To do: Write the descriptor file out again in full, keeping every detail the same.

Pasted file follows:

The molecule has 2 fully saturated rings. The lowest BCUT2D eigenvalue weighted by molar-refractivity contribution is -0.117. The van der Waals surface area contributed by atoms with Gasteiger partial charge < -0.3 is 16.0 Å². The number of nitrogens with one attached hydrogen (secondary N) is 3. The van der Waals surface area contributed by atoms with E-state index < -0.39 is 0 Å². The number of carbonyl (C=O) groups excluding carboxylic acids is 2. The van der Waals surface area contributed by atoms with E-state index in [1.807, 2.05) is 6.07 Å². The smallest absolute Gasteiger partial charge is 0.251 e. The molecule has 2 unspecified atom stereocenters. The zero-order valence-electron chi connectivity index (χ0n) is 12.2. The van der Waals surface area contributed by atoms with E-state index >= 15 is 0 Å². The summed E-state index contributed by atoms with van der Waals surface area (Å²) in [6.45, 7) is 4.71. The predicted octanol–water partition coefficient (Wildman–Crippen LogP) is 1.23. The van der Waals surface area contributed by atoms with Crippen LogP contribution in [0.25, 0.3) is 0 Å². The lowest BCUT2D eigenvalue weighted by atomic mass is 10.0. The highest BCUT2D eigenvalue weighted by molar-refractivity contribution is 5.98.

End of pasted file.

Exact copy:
The molecule has 2 fully saturated rings. The lowest BCUT2D eigenvalue weighted by molar-refractivity contribution is -0.117. The van der Waals surface area contributed by atoms with Gasteiger partial charge < -0.3 is 16.0 Å². The number of nitrogens with one attached hydrogen (secondary N) is 3. The van der Waals surface area contributed by atoms with E-state index < -0.39 is 0 Å². The number of carbonyl (C=O) groups excluding carboxylic acids is 2. The van der Waals surface area contributed by atoms with E-state index in [1.807, 2.05) is 6.07 Å². The smallest absolute Gasteiger partial charge is 0.251 e. The molecule has 2 unspecified atom stereocenters. The zero-order valence-electron chi connectivity index (χ0n) is 12.2. The van der Waals surface area contributed by atoms with E-state index >= 15 is 0 Å². The summed E-state index contributed by atoms with van der Waals surface area (Å²) in [6.45, 7) is 4.71. The predicted octanol–water partition coefficient (Wildman–Crippen LogP) is 1.23. The van der Waals surface area contributed by atoms with Crippen LogP contribution in [0.25, 0.3) is 0 Å². The lowest BCUT2D eigenvalue weighted by atomic mass is 10.0. The highest BCUT2D eigenvalue weighted by molar-refractivity contribution is 5.98.